Wednesday, November 24, 2010

Wethersfield, CT Antique Show

Isn't this a charming entrance to the show? This late November show is in an historic area SW of Hartford called Wethersfield. A great place to visit historic houses if you are here in the summer.
I'm just posting  a few of my favorite booths at this very pretty show. Here is Steve Cirillo, The Paisley Pineapple Antique. Nice cupboard, no?
Another favorite, Jan and John Maggs, That little joint stool could sure go home with me.
This great booth belongs to Carol Wojtkun  Amongst all the great stuff, I admire the way she made a group of all the same variety stone fruit in her compote, just as if you just came home from the market.
I don't know if I'd pick the highboy or the QA mirror, too many nice choices. This is the booth of Brian Bartizek, South Windham CT.

Isn't this just the best? I love the way they even decorate the ladies for the show. Makes a necessity a pleasure.

Wish I had time to picture everyone at the show, it was all great. If you can next November, come and enjoy.

Sunday, November 21, 2010

CHS Needlework Exhibit Part 2

Here's the rest of the enchanting needlework exhibit at the Connecticut Historical Society. Above is a charming sampler by Lydia Church. What a needleworker she was! I love the black border, and the naive figures.
Look at her parasol!
And look at these flowers, just sweet little bundles of thread.
Here's another favorite. It was made by Frederic William Tuttle, a man's name if you will notice. It also says, " made in the 45th year of our nation's independence".
Here are 2 remarkable embroidered pictorial scenes. I like the lady blowing the flute to the cows in the lake. Do they like music?
This is another embroidered picture. It shows the three stages of life, the baby in the cradle, the woman embroidering, and the coffin. I wish you could have seen all the delicate stitches, and I love the harmony of the colors.
 I will finish with these magnificent bed hangings. Look at the detail of the parrot. Just breath taking. Boy, I could take these right home!

Anyhow, I recommend you find the time to check out this great exhibit at the Connecticut Historical Society,

Friday, November 19, 2010

CHS Needlework Exhibit Part #1

What a treat! For a birthday present Cy and I went to the Connecticut Historical Society's new needlework exhibit. It's about the amazing needlework done by CT women in the 18th and early 19th centuries. Those of you who know me know I JUST LOVE early needlework, especially 17th and 18th century embroidery. I have a bit in my house, I try to have some for sale on my website. Just love it!
The image above it in the entry of the show, a dramatic bed rug from the mid 18th C. CT. I have seen a few bed rugs, and they've all been hooked, kind of like hooked rugs. This one was embroidered, with darning and couching stitches, and probably others I don't know the name of.

Another unbelievable bed rug, again embroidered.
 On the detail pic you can see the darning stitches in the brown background. Above the large central flower was a name and date, about 1768 if I remember right.

Here's the third bed rug, this one is hooked with what looked like wool thread through a wool back.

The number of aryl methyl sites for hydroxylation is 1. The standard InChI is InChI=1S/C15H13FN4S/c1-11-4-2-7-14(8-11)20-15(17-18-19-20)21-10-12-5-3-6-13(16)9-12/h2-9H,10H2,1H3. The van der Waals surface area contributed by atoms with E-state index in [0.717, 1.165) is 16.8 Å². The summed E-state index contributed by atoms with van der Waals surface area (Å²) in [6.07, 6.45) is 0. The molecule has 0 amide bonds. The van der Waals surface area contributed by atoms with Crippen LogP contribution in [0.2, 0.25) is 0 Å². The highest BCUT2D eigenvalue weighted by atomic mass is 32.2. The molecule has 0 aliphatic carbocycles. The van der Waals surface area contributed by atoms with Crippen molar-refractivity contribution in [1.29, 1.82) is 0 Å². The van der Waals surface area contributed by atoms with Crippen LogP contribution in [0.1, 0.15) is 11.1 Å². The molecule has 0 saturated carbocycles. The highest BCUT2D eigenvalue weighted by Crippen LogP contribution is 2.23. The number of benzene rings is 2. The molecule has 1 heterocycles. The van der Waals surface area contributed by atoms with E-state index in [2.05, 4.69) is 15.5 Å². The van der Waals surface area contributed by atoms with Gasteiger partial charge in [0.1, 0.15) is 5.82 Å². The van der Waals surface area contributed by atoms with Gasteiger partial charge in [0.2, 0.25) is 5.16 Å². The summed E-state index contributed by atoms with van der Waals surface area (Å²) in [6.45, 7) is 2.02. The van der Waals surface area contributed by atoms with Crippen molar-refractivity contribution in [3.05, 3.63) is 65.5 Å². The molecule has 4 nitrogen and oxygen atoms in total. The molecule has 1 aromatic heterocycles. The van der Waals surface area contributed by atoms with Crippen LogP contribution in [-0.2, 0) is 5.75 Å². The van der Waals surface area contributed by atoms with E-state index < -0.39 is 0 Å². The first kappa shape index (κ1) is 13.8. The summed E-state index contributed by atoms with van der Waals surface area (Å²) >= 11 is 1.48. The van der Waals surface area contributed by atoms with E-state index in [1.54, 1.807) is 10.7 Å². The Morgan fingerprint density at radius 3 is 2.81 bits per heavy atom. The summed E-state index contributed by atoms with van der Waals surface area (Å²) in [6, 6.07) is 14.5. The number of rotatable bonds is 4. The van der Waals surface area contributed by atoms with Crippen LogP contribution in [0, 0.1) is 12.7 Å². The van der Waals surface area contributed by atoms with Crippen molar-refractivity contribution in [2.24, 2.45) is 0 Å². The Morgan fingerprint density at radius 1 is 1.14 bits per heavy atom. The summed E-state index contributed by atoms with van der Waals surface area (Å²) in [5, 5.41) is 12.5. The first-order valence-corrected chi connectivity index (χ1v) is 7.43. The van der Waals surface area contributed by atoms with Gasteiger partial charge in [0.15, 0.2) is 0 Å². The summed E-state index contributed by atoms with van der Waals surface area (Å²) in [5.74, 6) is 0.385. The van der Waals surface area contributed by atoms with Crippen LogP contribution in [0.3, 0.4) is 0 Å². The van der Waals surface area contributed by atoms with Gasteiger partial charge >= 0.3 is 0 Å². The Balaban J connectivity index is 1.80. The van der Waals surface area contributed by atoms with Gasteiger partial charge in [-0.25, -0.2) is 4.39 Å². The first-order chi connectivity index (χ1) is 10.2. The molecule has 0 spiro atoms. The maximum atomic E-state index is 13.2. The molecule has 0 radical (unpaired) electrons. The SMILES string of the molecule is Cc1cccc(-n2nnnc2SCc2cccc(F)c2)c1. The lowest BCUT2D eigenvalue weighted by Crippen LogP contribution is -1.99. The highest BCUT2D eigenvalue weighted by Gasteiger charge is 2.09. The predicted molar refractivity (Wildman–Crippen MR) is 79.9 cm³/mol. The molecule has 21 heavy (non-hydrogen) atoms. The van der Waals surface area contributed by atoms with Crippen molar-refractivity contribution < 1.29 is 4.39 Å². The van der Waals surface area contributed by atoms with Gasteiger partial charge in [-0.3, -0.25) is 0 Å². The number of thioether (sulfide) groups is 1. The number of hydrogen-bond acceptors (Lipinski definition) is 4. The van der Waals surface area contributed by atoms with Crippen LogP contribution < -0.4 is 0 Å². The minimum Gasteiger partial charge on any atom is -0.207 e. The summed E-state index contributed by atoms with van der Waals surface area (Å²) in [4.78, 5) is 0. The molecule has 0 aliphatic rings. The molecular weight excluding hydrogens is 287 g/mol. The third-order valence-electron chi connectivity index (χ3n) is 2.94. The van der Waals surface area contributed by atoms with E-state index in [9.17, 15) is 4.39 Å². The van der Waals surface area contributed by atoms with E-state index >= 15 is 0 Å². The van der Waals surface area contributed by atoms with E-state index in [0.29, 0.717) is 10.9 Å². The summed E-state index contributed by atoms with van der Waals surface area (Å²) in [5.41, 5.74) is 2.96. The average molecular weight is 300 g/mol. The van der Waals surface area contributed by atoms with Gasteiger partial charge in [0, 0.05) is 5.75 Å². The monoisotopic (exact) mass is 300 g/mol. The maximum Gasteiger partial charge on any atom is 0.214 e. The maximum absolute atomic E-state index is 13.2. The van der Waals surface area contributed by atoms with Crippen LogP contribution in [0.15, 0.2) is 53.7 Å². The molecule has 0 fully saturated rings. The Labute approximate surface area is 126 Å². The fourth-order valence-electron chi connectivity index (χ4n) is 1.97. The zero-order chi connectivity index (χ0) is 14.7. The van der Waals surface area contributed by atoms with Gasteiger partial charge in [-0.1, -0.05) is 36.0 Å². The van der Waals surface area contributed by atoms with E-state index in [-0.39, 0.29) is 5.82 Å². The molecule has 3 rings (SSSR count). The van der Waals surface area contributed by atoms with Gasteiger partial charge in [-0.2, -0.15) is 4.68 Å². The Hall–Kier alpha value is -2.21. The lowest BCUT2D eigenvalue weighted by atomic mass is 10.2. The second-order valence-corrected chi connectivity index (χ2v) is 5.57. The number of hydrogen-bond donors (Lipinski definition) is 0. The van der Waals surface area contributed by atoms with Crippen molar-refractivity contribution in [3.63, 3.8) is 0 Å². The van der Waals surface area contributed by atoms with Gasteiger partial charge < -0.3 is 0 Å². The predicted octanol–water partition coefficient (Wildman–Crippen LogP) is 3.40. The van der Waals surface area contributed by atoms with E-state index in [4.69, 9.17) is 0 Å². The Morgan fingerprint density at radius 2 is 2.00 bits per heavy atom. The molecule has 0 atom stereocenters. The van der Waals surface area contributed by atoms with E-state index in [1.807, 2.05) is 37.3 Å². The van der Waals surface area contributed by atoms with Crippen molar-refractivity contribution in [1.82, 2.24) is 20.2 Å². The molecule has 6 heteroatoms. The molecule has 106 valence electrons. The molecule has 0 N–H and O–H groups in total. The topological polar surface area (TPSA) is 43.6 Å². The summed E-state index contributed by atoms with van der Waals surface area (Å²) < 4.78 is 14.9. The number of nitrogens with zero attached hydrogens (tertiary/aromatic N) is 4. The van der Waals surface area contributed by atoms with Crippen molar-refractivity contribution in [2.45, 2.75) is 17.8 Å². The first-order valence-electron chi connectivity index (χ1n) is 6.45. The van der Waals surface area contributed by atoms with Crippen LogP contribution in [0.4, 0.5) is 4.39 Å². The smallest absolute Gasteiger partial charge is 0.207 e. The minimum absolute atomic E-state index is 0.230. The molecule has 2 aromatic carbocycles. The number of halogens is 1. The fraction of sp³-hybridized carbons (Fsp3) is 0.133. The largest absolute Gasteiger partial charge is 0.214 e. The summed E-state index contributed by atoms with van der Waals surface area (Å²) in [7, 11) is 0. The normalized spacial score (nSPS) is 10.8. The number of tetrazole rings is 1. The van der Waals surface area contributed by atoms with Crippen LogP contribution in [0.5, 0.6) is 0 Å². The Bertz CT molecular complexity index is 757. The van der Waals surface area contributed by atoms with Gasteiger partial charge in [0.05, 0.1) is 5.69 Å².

A great calamanco in just mint condition. I wish you could see how crispy it still was. Yes, I peeked, the back was butternut linsey.

Just look at the detail!

One of few known 18th C. petticoats embroidered in crewel. Made here in CT! By a very persistent lady I'd say.
Here is a detail. So fine and delicate, the wood threads look like spiderweb. And its amazing the colors are still so strong.

I will finish today's edition with this man's wallet, John Storrs, 1754, in fact. It's quite rare to see a landscape on a wallet. Usually they are geometric designs, and rarely crewel flowers, so really really rarely landscapes.

I'll post the rest tomorrow.

If you are in Connecticut any time between now and March 26, 2011, I highly recommend this exhibit. Check out for more info, and there's a great book with pictures of all the exhibits you can buy also.

Tuesday, November 16, 2010

Dogs, moss and more, just a perfect day.

We've had such an outstanding week of weather here in CT, we've really enjoyed our time outdoors. Don't these dogs look happy. Just imagine the waggy tails!
Here's our excuse, Cy is cutting up firewood. We found this old dead tree at the back of our property, and hopefully we'll get 2 cords of wood out of it, hickory we think. So the dogs and I are "helping", well really running around, and trying to help haul wood back up the hill.

Look at the pretty creek with the mossy ledge.

And of course after all that work you just have to jump in the water.

Look what Lucy found!

Oh, its a home for Leprechans, all carpeted in velvet moss!

Sunday, November 14, 2010

Moss heaven

Ever since I've moved to CT, I've just fallen in love with the terrain out here. The damper climate allows all kinds of mosses and lichens to grow, something I never saw much of in Minnesota. Here are a few pics from my garden. Look at the pillow of bright green moss on this old granite step, and look at the gray lichens on the step above.
Here's a view of the end of the stone wall. Look at the pillows of moss growing right on the rocks. I've been reading up, and apparently moss has little or no roots, and gets most of its water and nutrition from the air and rain.
Look at the moss and lichens on my ancient twisty apple tree. Under here is where I want to have a real moss garden, like in Japan. OK, no goofy statues and stuff, just a soft carpet of various shades of soft cushiony moss. I've been "grooming" the area, raking off leaves and stuff, which prevents the moss from getting air and water. Now I go out every nice day and hand pull out some grass. Maybe someday I can walk barefoot on my beautiful moss garden.

Here's my new favorite book:

Native Mosses Ferns and Grasses by William Cullina of the New England Wildflower Society